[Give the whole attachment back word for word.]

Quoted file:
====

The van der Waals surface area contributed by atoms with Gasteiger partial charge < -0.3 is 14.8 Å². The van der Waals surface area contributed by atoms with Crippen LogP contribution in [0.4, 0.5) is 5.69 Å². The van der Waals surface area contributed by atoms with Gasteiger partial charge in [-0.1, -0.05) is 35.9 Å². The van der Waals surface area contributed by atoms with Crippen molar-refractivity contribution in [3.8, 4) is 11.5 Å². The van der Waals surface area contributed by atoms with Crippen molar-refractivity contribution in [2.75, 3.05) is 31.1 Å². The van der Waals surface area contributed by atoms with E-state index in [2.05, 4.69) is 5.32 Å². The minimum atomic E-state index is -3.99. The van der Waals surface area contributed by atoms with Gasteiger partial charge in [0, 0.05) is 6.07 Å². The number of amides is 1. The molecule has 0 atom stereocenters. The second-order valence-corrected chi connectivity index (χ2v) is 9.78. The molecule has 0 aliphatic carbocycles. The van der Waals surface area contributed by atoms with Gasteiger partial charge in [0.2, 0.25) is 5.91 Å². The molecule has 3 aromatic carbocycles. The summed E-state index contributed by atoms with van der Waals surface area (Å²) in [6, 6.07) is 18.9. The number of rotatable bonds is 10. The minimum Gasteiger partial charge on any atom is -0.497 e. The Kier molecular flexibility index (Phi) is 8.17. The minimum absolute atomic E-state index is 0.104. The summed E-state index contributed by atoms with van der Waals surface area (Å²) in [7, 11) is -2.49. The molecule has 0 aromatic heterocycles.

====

The van der Waals surface area contributed by atoms with Gasteiger partial charge < -0.3 is 14.8 Å². The van der Waals surface area contributed by atoms with Crippen LogP contribution in [0.4, 0.5) is 5.69 Å². The van der Waals surface area contributed by atoms with Gasteiger partial charge in [-0.1, -0.05) is 35.9 Å². The van der Waals surface area contributed by atoms with Crippen molar-refractivity contribution in [3.8, 4) is 11.5 Å². The van der Waals surface area contributed by atoms with Crippen molar-refractivity contribution in [2.75, 3.05) is 31.1 Å². The van der Waals surface area contributed by atoms with E-state index in [2.05, 4.69) is 5.32 Å². The minimum atomic E-state index is -3.99. The van der Waals surface area contributed by atoms with Gasteiger partial charge in [0, 0.05) is 6.07 Å². The number of amides is 1. The molecule has 0 atom stereocenters. The second-order valence-corrected chi connectivity index (χ2v) is 9.78. The molecule has 0 aliphatic carbocycles. The van der Waals surface area contributed by atoms with Gasteiger partial charge in [0.2, 0.25) is 5.91 Å². The molecule has 3 aromatic carbocycles. The summed E-state index contributed by atoms with van der Waals surface area (Å²) in [6, 6.07) is 18.9. The number of rotatable bonds is 10. The minimum Gasteiger partial charge on any atom is -0.497 e. The Kier molecular flexibility index (Phi) is 8.17. The minimum absolute atomic E-state index is 0.104. The summed E-state index contributed by atoms with van der Waals surface area (Å²) in [7, 11) is -2.49. The molecule has 0 aromatic heterocycles.